Last season Semyon Bychkov conducted the LSO in an “outstanding” performance of Mahler’s Third Symphony. This year he returned to conduct the First, the “Titan”, achieving similar success in a magnificent performance which radiated youthful zeal.

A change of programme replaced Osvaldo Golijov’s Violin Concerto – still incomplete and somewhat overdue – with that of Alban Berg. This was perhaps no bad thing, as the Berg gave the programme a pleasing coherence. Berg and his contemporaries were famously influenced by Mahler, and the latter’s Ninth Symphony, with its graceful acceptance of death, was easily detectable tonight. The shadow of Mahler overlies the whole work in its dedication “to the memory of an angel”, Manon Gropius, daughter of Mahler’s wife Alma from a later marriage, who succumbed to polio aged 18.

Soloist Leonidas Kavakos’ playing was musically excellent. After early flashes from the young Manon’s life, he and Bychkov opted for a relatively introverted performance, suggestive more of graceful acceptance of death than frank grief. Engagement between soloist and orchestra was strongly conversational in the first movement, Kavakos giving delightfully close attention to marked staccato in answer to the string section. The solo line, though ever present and influencing all around it, was a very convincing and unobtrusive representation of the young girl. His display of technical excellence was fascinating, with a high degree of control even in simultaneous bowing and pizzicato, preventing any disruption of the atmosphere. There was a particularly lovely moment when the first violins drifted with consummate grace into unison with Kavakos near the end of the work. Bychkov’s unfussy, batonless conducting, showing a wonderful fluidity of gesture, brought the music to its still conclusion with fine orchestral playing all around.

Several of Mahler’s very strongest influences from his youth are apparent in his Symphony no. 1, from birdcalls to military barracks and the death of children. The opening, a sustained violin harmonic, was beautifully depictive of dawn, full of dewy clarity and coolness. The off-stage trumpet fanfare, played from just beyond a door at the side of the stalls, was much too close to the hall, barely sounding off-stage at all, but otherwise Bychkov steadily brought the music to its Wayfarer theme (from the Lieder eines fahrenden Gesellen). The pacing throughout the movement was excellent, initially suggestive of setting out slightly stiff and cautious but quickly being overwhelmed by the joys of nature, manifested in a slow accelerando. There was a fine balance between youthful fanfare and the slow, misty aspects of the music, but it was the former which won the battle, the end of the movement racing to a thrilling exuberant close.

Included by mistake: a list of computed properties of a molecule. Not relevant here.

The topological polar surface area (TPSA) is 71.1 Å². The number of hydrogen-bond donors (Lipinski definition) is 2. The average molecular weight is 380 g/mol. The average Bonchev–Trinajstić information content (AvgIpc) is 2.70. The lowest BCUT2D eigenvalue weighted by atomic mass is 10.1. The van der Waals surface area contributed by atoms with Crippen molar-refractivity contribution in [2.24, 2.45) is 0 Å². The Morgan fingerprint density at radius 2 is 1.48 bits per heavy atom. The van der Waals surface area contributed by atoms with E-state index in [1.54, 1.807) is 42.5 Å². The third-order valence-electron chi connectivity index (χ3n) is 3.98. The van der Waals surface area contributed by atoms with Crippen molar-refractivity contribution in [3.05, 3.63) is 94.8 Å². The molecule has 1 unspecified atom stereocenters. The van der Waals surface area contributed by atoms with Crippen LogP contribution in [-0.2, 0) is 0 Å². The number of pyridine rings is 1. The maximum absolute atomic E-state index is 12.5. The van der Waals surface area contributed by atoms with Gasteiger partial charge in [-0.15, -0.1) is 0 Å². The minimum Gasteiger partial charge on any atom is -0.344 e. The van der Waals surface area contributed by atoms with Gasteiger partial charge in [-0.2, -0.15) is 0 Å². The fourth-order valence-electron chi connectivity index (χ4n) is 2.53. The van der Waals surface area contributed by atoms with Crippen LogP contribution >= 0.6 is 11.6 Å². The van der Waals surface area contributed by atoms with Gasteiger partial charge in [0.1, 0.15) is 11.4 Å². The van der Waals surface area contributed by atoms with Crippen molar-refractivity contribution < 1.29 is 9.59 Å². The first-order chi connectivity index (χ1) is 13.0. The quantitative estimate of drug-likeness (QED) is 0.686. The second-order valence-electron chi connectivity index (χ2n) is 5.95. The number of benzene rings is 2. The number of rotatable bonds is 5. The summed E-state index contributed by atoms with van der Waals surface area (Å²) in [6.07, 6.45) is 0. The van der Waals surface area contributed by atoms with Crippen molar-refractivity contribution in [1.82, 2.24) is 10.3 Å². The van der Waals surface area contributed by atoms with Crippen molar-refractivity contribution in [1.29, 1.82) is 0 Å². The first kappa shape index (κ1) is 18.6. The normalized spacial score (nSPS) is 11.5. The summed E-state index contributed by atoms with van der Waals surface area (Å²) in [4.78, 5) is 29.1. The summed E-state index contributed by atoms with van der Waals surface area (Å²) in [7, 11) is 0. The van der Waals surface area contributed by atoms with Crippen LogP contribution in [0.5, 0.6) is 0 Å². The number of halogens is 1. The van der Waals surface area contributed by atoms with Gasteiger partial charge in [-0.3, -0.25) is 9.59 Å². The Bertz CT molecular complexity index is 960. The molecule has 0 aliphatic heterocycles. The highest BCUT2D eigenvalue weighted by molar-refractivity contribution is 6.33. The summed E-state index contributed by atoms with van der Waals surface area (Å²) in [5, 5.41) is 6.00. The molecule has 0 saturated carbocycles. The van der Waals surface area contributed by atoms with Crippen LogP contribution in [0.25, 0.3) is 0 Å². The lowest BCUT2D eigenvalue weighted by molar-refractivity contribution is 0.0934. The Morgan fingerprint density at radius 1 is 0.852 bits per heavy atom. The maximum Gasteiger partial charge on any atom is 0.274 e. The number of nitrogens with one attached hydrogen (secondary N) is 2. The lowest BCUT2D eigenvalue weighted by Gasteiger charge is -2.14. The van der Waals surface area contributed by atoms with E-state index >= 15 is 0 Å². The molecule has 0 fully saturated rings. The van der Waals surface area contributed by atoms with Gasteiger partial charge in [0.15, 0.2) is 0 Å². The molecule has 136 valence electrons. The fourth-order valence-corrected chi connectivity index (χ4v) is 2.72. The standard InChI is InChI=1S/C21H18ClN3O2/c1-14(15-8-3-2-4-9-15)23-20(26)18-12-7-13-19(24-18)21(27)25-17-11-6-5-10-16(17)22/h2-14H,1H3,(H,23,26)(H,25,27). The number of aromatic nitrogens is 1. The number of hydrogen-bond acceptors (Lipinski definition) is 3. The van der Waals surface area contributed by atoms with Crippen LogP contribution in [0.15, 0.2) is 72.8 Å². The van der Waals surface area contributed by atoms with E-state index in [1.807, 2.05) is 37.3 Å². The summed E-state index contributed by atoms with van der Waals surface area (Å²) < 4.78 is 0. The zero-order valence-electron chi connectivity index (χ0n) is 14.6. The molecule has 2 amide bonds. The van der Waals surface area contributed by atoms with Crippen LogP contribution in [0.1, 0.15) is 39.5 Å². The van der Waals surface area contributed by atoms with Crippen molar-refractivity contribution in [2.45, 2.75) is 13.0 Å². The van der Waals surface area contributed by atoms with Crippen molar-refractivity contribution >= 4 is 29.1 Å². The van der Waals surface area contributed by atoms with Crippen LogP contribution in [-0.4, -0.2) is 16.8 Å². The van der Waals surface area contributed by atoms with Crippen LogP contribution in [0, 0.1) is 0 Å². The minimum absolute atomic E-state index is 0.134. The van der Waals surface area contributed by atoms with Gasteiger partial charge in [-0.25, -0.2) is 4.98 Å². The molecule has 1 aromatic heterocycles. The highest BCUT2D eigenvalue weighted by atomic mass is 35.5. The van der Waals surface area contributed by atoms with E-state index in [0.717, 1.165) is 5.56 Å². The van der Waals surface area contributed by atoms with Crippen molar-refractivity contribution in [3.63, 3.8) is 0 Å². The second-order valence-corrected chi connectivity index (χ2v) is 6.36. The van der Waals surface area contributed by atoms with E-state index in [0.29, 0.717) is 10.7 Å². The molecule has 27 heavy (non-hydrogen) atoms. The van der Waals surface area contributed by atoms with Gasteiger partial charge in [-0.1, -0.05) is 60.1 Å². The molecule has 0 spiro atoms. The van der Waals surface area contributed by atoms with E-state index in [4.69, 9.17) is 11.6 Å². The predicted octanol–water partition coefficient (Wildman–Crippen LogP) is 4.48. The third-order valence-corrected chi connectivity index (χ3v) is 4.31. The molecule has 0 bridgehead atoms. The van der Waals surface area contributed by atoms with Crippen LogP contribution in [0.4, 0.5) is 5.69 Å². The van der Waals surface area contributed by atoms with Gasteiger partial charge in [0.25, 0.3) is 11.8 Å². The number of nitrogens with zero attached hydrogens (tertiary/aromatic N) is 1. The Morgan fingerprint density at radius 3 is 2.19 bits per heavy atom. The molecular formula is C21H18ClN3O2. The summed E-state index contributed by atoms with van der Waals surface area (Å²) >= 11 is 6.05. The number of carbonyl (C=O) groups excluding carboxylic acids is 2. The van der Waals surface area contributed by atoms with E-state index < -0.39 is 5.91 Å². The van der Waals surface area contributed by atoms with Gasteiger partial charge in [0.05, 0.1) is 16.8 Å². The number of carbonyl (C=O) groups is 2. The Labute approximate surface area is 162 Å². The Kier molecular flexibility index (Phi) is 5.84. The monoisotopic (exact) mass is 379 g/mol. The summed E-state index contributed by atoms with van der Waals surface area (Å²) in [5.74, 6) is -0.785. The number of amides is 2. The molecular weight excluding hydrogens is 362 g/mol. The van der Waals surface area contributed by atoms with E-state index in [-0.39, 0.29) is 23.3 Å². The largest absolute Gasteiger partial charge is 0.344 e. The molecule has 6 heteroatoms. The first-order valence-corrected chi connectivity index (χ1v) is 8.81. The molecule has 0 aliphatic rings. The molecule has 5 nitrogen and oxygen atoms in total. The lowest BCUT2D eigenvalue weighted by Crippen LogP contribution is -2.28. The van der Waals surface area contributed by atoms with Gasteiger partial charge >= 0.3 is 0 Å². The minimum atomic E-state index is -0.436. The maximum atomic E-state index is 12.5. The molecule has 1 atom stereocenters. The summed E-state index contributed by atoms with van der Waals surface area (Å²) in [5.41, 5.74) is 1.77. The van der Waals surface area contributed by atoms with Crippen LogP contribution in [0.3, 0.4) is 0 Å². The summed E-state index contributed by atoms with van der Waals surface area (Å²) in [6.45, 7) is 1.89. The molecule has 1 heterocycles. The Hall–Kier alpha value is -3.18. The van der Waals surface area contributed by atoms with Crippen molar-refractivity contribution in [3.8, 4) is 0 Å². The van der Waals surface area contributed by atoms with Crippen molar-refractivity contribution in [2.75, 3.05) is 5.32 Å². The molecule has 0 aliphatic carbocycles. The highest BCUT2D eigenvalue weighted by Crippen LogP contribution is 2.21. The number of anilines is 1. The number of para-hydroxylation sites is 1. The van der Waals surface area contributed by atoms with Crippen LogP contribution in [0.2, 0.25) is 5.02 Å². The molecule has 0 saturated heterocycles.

The two inner movements of Mahler 1 could scarcely be more different, but saved here by the fine playing of the nine basses common to both. The Ländler of the second movement had a pleasing lilt to its pulse. Here the basses played with vigorous, though not overpowering, joie de vivre. Their return after a very gentle trio was quite a jolt, and the music danced whole-heartedly, prompting much smiling in the audience. The third movement, a minor-key round on Frère Jacques, featured fine solos from principal bass and woodwinds. There was a real sense of tragedy in the long-arched lines and very slow tempo, and the winds took delight in interrupting as a Klezmer band. The violins’ major-key passage (in which the soloist sings of his linden tree in the Lieder) glowed with a beautifully soft warmth.

The finale exploded violently into a ferocious, tormented opening, with impassioned brass and percussion playing. The ensuing soft passages were handled with careful, meditative legato by contrast, and Bychkov’s conducting set a steady pace for the rise and eventual victory of brassy heroism. The horns stood for their final chorus, which charged boyishly towards the most energetic of conclusions with thundering bass drum and timpani.